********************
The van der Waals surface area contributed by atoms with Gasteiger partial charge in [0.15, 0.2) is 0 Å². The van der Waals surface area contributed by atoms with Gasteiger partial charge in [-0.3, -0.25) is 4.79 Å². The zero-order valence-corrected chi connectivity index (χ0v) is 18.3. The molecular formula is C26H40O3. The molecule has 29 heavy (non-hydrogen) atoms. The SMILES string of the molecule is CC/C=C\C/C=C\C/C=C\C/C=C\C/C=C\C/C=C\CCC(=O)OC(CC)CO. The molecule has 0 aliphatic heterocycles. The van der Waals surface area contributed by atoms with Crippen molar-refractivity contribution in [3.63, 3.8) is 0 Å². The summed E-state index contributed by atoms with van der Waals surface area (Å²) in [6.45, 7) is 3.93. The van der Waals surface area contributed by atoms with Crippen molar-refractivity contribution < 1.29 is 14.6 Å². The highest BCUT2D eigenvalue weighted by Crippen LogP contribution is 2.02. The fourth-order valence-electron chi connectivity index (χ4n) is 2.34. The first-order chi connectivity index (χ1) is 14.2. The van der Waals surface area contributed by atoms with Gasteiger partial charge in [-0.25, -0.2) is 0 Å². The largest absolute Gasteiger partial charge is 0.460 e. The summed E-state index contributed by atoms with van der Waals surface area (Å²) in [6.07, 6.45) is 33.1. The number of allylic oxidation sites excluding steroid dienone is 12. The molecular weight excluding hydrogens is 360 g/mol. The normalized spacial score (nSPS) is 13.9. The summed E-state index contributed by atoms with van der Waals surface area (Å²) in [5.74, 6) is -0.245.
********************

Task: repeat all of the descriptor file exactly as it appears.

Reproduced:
The van der Waals surface area contributed by atoms with Gasteiger partial charge in [0.15, 0.2) is 0 Å². The van der Waals surface area contributed by atoms with Gasteiger partial charge in [-0.3, -0.25) is 4.79 Å². The zero-order valence-corrected chi connectivity index (χ0v) is 18.3. The molecular formula is C26H40O3. The molecule has 29 heavy (non-hydrogen) atoms. The SMILES string of the molecule is CC/C=C\C/C=C\C/C=C\C/C=C\C/C=C\C/C=C\CCC(=O)OC(CC)CO. The molecule has 0 aliphatic heterocycles. The van der Waals surface area contributed by atoms with Crippen molar-refractivity contribution in [3.63, 3.8) is 0 Å². The summed E-state index contributed by atoms with van der Waals surface area (Å²) in [6.45, 7) is 3.93. The van der Waals surface area contributed by atoms with Crippen molar-refractivity contribution < 1.29 is 14.6 Å². The highest BCUT2D eigenvalue weighted by Crippen LogP contribution is 2.02. The fourth-order valence-electron chi connectivity index (χ4n) is 2.34. The first-order chi connectivity index (χ1) is 14.2. The van der Waals surface area contributed by atoms with Gasteiger partial charge in [-0.25, -0.2) is 0 Å². The largest absolute Gasteiger partial charge is 0.460 e. The summed E-state index contributed by atoms with van der Waals surface area (Å²) in [6.07, 6.45) is 33.1. The number of allylic oxidation sites excluding steroid dienone is 12. The molecular weight excluding hydrogens is 360 g/mol. The normalized spacial score (nSPS) is 13.9. The summed E-state index contributed by atoms with van der Waals surface area (Å²) in [5.74, 6) is -0.245.